Center for Teaching, Learning and Technology
Illinois State University
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Professional Development Circles

Join your peers in a Professional Development Circle to share ideas, discover new approaches to teaching and student learning, reduce your stress, and increase your success! Circles are led by a facilitator who will guide group discussion, arrange contacts with key individuals, and provide information about campus resources and opportunities. No registration is necessary.

Questions? Contact Dr. Julie-Ann McFann at (309) 438-5848 or at

  • Early-Career Faculty Development Circle Make Connections icon Transform Teaching icon Design Learning icon
  • Future Professors Development Circle Make Connections icon Transform Teaching icon

CTLT’s Early-Career Faculty Circles offer faculty in their 1st, 2nd, or 3rd year of service at ISU a combination of professional development and peer support. Join us for a series of lively conversations about surviving and thriving in the academy.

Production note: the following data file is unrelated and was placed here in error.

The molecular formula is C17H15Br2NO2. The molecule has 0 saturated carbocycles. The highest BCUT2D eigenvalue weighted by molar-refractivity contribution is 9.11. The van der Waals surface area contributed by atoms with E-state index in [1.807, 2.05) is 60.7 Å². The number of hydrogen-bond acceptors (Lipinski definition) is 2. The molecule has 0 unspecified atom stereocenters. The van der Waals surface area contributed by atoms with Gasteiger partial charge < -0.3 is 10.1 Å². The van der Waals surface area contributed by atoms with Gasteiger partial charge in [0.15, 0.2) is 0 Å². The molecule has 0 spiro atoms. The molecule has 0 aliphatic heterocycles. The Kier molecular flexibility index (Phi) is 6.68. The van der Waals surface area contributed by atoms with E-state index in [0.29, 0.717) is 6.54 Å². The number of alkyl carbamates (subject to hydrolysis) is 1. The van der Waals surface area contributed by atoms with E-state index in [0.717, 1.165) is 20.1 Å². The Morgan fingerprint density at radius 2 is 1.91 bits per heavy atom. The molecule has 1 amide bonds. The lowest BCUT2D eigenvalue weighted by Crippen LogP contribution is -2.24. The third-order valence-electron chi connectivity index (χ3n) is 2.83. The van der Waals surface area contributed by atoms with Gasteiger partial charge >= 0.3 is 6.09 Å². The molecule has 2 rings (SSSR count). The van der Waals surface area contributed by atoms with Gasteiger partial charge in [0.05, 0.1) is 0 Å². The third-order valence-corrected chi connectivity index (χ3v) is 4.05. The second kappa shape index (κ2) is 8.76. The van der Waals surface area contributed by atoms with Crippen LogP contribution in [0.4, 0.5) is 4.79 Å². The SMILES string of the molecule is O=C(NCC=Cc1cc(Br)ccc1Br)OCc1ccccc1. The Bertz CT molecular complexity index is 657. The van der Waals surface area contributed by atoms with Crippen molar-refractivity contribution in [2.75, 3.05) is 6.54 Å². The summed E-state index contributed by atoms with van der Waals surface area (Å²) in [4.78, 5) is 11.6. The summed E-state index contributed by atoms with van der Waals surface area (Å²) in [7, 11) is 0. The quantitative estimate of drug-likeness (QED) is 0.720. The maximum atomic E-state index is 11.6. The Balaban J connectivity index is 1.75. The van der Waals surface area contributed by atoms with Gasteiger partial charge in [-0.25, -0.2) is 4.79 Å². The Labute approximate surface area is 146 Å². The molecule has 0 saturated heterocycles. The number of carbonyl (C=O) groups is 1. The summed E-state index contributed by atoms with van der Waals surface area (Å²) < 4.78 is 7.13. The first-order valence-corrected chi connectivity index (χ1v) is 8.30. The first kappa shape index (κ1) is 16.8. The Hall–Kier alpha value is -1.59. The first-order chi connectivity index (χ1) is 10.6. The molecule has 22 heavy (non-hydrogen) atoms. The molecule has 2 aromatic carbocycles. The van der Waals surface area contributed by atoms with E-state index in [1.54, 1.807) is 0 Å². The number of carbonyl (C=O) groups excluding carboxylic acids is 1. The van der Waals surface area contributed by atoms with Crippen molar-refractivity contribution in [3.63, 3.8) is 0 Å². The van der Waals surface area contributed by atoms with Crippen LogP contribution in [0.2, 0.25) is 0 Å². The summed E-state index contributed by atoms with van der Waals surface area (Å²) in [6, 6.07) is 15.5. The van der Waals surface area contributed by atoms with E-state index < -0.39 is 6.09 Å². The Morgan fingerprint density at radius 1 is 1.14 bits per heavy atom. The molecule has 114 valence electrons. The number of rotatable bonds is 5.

The topics for the Fall 2017 Early-Career Faculty Circle meetings are drawn from the book How Learning Works: 7 Research-Based Principles for Smart Teaching, by Susan A. Ambrose et al. The text introduces seven general principles that “provide instructors with an understanding of student learning that can help them see why certain teaching approaches are or are not supporting student learning.” No reading is required for participation in these circles. Each participant will receive a copy of the book, but we will provide executive summaries of chapters. Understanding how students learn can help you understand how to teach.